This column originally appeared in The Daily Journal of Commerce in Buildings Bridges and Roads
By: Mike Salsgiver
Since 1990, when voters approved Measure 5 to place limits on property taxes, we have seen policy-making power taken from the hands of the elected representatives of the citizens – the Legislature. During that time, we have seen Oregon’s vaunted “initiative and referendum” system metastasize into a special-interest, big-money system that is making the state almost impossible to live in, let alone govern.
And now, we are facing the mother of all tax increase proposals: Initiative Petition 28. Oregon contractors, construction companies and building industry members large and small – indeed, all Oregonians – should be very concerned about IP 28, a statewide initiative proposed for the November 2016 ballot. IP 28 would impose a new tax increase on the sale of many products sold in Oregon, as well as on services provided by many Oregon employers.
IP 28 is a proposed new tax on the sales – not profits – of many companies doing business in Oregon. Even if an Oregon business is not directly subject to the tax, this type of proposal is structured so that taxes compound through the supply chain, increasing the costs of inputs for small and large companies regardless of whether they pay the tax directly.
Many products will be taxed several times before finally reaching the consumer. For example, a forest products company selling logs to a mill could be taxed, the mill selling lumber to a retailer could be taxed, the retailer selling lumber to a contractor could be taxed, and the contractor selling the building to the end purchaser could also be taxed. In fact, under IP 28, the more a product is sold in Oregon, the more it could be taxed. This type of “tax on a tax on a tax” would make Oregon products more expensive, and Oregon companies less competitive.
IP 28 would create a new tax on the sale of products and services that Oregonians buy every day – including hardware, groceries, fuel, utilities, medicine, insurance, health care and many other essentials. This would include millions of dollars in sales of Oregon products and services provided by Oregon companies. The nonpartisan Legislative Revenue Office has estimated that IP 28 would increase taxes on Oregon sales by more than $5 billion per two-year budget cycle.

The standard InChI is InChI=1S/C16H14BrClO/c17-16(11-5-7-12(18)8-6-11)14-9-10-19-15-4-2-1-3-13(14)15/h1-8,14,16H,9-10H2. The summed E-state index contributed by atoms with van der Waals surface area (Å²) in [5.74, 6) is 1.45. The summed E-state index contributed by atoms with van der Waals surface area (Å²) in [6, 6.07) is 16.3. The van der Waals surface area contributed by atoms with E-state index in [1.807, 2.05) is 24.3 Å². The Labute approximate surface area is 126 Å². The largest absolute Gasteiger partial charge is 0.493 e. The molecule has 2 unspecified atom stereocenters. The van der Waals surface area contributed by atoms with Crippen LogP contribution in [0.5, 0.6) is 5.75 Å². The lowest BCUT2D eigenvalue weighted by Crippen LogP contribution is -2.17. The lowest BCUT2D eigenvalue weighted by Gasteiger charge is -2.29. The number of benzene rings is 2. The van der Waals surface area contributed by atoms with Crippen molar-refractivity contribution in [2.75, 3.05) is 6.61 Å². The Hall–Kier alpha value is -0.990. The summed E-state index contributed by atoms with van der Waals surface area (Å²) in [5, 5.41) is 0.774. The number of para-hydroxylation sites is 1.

Oregon is a small business state – 82 percent of our state’s construction companies are comprised of 20 employees or less. How are those companies supposed to absorb these additional costs at every point of sale without passing it along to the consumer?
The fact is that these companies won’t absorb the increase. Consumers will. Businesses really don’t pay taxes; they pass the cost of the taxes assessed against them along to consumers, who will ultimately have to dig deeper into their recession-shocked pockets to pay the bill. This huge cost will ultimately be paid not only by small and medium-size, in-state businesses, but of course by Oregon families as well.
It is misleading for proponents to claim that this huge tax increase will not impact small Oregon businesses or Oregon families. In fact, this type of tax is structured so that it disproportionately hurts those who can least afford to pay more – including low- and moderate-income families, seniors, and others on fixed incomes.
Because this would be a new tax on gross sales – not profits – businesses would be required to pay the tax on their total revenues, regardless of whether they make a large profit, a small profit, or no profit at all. For an economy that looks significantly different since the Great Recession, this would mean that many employers would have to raise prices or cut jobs in order to stay in business. Many Oregon businesses with high sales volume and low profit margins – like construction, hardware, lumber and building supply retailers, grocery stores, pharmacies, utilities, and other retail businesses – will be unfairly targeted by this tax, which will ultimately result in Oregon consumers paying for the tax in the form of higher prices for everyday products and services like food, medicine and insurance.
Finally, there’s no guarantee that the billions of dollars in new taxes from IP 28 would go where proponents claim they would. In fact, there is no plan and no accountability for how this huge new tax increase would be used – it’s a blank check for politicians to spend as they please for years to come.
So what does IP 28 mean for the construction industry? It means higher costs for materials and construction inputs such as lumber, hardware, construction equipment, fuel and insurance. It means damaging economic impacts that could threaten highly-skilled jobs and set back the recent economic improvements that we have worked so hard to achieve.
The damage this proposal would cause our industry and the economy as a whole is not something we are willing to risk. In January, AGC’s Board of Directors voted unanimously to oppose IP 28. We hope other business associations, individual businesses and all voters will see the damage that will be caused to Oregon’s economy and join us in opposing this anti-consumer, anti-business, mega-billions tax increase.
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Mike Salsgiver is the executive director of Associated General Contractors’ Oregon-Columbia chapter. Contact him at 503-685-8305 or email@example.com to learn more about IP 28.